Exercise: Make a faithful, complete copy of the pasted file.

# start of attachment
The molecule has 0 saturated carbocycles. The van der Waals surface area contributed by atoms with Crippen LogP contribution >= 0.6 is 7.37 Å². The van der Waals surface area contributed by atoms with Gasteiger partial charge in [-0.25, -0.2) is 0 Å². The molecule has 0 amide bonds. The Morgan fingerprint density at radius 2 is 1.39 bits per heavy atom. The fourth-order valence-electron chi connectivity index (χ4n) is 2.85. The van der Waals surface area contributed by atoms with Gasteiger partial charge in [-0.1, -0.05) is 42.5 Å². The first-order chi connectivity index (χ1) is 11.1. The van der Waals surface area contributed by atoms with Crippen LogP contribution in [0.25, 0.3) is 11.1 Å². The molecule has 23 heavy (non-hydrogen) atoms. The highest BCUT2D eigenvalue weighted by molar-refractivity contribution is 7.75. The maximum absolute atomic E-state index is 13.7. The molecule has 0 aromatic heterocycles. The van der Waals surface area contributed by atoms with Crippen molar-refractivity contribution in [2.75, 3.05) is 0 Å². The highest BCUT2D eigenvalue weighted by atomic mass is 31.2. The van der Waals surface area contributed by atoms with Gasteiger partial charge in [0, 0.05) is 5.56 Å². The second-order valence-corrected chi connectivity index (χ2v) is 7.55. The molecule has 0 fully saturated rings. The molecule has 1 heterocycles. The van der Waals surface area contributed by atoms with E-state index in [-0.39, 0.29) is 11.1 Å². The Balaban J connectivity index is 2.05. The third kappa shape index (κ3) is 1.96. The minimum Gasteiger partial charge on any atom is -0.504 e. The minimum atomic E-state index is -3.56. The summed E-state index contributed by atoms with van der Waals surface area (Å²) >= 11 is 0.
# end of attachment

The molecule has 0 saturated carbocycles. The van der Waals surface area contributed by atoms with Crippen LogP contribution >= 0.6 is 7.37 Å². The van der Waals surface area contributed by atoms with Gasteiger partial charge in [-0.25, -0.2) is 0 Å². The molecule has 0 amide bonds. The Morgan fingerprint density at radius 2 is 1.39 bits per heavy atom. The fourth-order valence-electron chi connectivity index (χ4n) is 2.85. The van der Waals surface area contributed by atoms with Gasteiger partial charge in [-0.1, -0.05) is 42.5 Å². The first-order chi connectivity index (χ1) is 11.1. The van der Waals surface area contributed by atoms with Crippen LogP contribution in [0.25, 0.3) is 11.1 Å². The molecule has 23 heavy (non-hydrogen) atoms. The highest BCUT2D eigenvalue weighted by molar-refractivity contribution is 7.75. The maximum absolute atomic E-state index is 13.7. The molecule has 0 aromatic heterocycles. The van der Waals surface area contributed by atoms with Crippen molar-refractivity contribution in [2.75, 3.05) is 0 Å². The highest BCUT2D eigenvalue weighted by atomic mass is 31.2. The van der Waals surface area contributed by atoms with Gasteiger partial charge in [0, 0.05) is 5.56 Å². The second-order valence-corrected chi connectivity index (χ2v) is 7.55. The molecule has 0 fully saturated rings. The molecule has 1 heterocycles. The van der Waals surface area contributed by atoms with E-state index in [-0.39, 0.29) is 11.1 Å². The Balaban J connectivity index is 2.05. The third kappa shape index (κ3) is 1.96. The minimum Gasteiger partial charge on any atom is -0.504 e. The minimum atomic E-state index is -3.56. The summed E-state index contributed by atoms with van der Waals surface area (Å²) >= 11 is 0.